US President Barack Obama has warned of technology overload, blaming iPads, Xboxes and Twitter as things that distract rather than empower.
Speaking recently to students at Hampton University in Virginia, Obama cited games consoles and social networks as part of a 24/7 media environment which is becoming a burden for the youth of today.
In his speech he explained: "With iPods and iPads and Xboxes and PlayStations – none of which I know how to work – information becomes a distraction, a diversion, a form of entertainment, rather than a tool of empowerment, rather than the means of emancipation."
He also noted that social media, including the likes of Twitter, meant that "some of the craziest claims can quickly claim traction.
"All of this is not only putting new pressures on you. It is putting new pressures on our country and on our democracy."
Obama was quick to note that going against the changing technological landscape wasn't the solution but educating people to live within it was: "We can't stop these changes. But we can adapt to them. And education is what can allow us to do so. It can fortify you, as it did earlier generations, to meet the tests of your own time."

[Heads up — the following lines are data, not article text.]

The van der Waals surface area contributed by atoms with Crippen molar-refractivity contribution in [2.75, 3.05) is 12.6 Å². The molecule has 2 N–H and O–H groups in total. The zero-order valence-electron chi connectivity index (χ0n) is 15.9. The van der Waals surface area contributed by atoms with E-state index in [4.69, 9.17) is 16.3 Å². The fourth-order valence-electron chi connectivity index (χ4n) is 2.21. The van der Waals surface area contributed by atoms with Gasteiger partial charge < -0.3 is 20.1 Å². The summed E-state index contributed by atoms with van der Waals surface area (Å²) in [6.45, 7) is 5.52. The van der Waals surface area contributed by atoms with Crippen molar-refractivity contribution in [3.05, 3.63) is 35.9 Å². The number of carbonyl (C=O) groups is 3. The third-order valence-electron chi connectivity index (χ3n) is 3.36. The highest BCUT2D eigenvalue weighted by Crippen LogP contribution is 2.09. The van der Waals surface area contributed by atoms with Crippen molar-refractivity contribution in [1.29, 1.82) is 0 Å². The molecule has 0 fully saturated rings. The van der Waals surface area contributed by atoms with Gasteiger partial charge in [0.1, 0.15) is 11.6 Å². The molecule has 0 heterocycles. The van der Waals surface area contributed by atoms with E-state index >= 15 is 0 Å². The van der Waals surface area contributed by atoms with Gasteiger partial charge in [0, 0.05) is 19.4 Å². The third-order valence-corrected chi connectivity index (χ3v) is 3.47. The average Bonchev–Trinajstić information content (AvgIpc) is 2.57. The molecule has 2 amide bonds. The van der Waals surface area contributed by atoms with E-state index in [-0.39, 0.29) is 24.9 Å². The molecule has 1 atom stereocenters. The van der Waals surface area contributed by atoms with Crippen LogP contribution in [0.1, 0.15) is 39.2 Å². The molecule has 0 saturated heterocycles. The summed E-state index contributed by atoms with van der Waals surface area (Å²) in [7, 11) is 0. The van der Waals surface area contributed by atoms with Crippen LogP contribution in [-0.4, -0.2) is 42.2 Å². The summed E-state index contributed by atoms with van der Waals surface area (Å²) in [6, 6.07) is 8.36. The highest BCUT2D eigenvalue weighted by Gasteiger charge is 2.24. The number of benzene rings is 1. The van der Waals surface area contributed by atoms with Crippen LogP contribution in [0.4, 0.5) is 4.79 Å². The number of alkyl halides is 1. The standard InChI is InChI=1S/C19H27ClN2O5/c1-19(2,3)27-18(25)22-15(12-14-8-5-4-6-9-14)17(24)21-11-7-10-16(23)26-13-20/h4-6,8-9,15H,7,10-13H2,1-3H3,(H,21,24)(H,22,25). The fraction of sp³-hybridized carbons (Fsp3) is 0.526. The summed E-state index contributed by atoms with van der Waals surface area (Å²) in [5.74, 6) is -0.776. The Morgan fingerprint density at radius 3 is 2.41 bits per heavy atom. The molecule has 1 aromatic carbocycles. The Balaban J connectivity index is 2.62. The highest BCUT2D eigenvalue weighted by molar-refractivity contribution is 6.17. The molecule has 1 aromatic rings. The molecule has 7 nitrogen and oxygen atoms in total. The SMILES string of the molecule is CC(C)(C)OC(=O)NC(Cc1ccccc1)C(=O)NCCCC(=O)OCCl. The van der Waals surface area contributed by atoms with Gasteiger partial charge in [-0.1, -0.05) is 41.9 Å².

Obama may admit to being a luddite when it comes to games consoles and the iPad, but he is an avid BlackBerry user.
He did mention back in November, though, that he has never used Twitter but did stick up for the site saying he was "an advocate of technology and not restricting internet access," when speaking about China blocking social networks.
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Marc Chacksfield is the Editor In Chief, Shortlist.com at DC Thomson. He started out life as a movie writer for numerous (now defunct) magazines and soon found himself online - editing a gaggle of gadget sites, including TechRadar, Digital Camera World and Tom's Guide UK. At Shortlist you'll find him mostly writing about movies and tech, so no change there then.